The pandemic threatens to seriously undermine Chinese soft power and thus China’s global role. Beijing has faced widespread criticism across the world for its initial response to the virus. In an effort to restore its reputation, it sent medical supplies abroad, but that effort encountered problems when some masks and testing kits proved defective. China has also faced criticism for its treatment of foreigners living in the country during the pandemic. The response of some Chinese diplomats has been to take a more aggressive approach, criticizing foreign countries in sometimes offensive ways, demanding praise for China in exchange for assistance, and threatening to reduce economic ties with countries that criticize Beijing. While some countries have expressed gratitude for aid from China, many have expressed impatience with its overall response.
The pandemic also accelerated the erosion of the US’ soft power, though that trend predates the virus. America’s decision to withdraw from the WHO in the middle of a historic pandemic prompted widespread criticism. Many foreigners perceive the US government response to the pandemic to be ineffective. Its travel bans on multiple countries damaged relations, even though there is a reasonable argument that the bans might help slow the pandemic.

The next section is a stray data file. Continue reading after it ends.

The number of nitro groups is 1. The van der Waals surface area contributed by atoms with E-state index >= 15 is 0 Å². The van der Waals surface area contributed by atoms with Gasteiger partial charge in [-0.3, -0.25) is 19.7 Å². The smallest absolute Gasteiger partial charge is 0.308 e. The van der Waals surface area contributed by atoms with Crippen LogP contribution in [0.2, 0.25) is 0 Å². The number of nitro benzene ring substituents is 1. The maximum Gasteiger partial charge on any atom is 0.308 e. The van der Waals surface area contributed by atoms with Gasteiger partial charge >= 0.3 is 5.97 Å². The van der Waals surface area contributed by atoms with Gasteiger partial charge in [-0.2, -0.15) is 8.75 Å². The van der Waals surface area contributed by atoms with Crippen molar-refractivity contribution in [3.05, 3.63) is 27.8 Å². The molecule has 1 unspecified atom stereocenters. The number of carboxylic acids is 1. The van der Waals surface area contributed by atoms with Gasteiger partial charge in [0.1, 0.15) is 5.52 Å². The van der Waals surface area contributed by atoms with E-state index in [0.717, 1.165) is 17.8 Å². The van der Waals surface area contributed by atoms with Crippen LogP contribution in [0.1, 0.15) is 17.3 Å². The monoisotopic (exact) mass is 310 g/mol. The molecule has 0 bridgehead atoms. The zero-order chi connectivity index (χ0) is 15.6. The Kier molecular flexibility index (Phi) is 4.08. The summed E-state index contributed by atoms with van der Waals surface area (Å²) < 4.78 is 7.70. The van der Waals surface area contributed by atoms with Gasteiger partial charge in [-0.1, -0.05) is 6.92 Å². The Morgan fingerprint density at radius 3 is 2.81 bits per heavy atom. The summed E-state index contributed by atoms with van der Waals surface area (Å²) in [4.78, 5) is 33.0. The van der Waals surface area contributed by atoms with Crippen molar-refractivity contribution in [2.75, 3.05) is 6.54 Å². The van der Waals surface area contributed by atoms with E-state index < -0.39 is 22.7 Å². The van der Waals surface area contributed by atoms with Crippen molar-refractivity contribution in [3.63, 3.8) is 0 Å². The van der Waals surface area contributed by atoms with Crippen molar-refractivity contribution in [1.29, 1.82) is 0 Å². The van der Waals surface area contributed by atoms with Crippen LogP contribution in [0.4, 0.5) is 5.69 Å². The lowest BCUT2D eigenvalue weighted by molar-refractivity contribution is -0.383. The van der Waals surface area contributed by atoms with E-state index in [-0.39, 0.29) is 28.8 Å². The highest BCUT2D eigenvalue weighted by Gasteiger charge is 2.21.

It is unclear how the pandemic will affect the EU. The initial European response reflected the growth of nationalism and a lack of commitment to cooperative action. However, in recent weeks, there are signs that Europe might be developing a new approach to its unity in the wake of Brexit, the pandemic, and US disengagement.
There are several factors to watch that will help determine the shape of the post-pandemic world order.
Kerry Boyd Anderson
World orders consist of ideas, as well as powerful states and institutions. The pandemic is fueling debates about which key ideas and norms should underpin the global order, including the role of government, democracy versus authoritarian systems, the nature of social contracts, and how to address inequalities.
The future of the world order is unclear. It is likely to see growing competition between the US and China. If the postwar order is to survive, multiple countries will have to make a serious commitment to reforming and strengthening their institutions. The pandemic highlights the need for cooperation, but it also raises the stakes of competition between states. It presents an opportunity to develop more effective multilateral structures, but it could also be the final development that effectively ends the order that has governed international relations for the last 75 years.
- Kerry Boyd Anderson is a writer and political risk consultant with more than 16 years’ experience as a professional analyst of international security issues and Middle East political and business risk. Her previous positions include deputy director for advisory with Oxford Analytica and managing editor of Arms Control Today. Twitter: @KBAresearch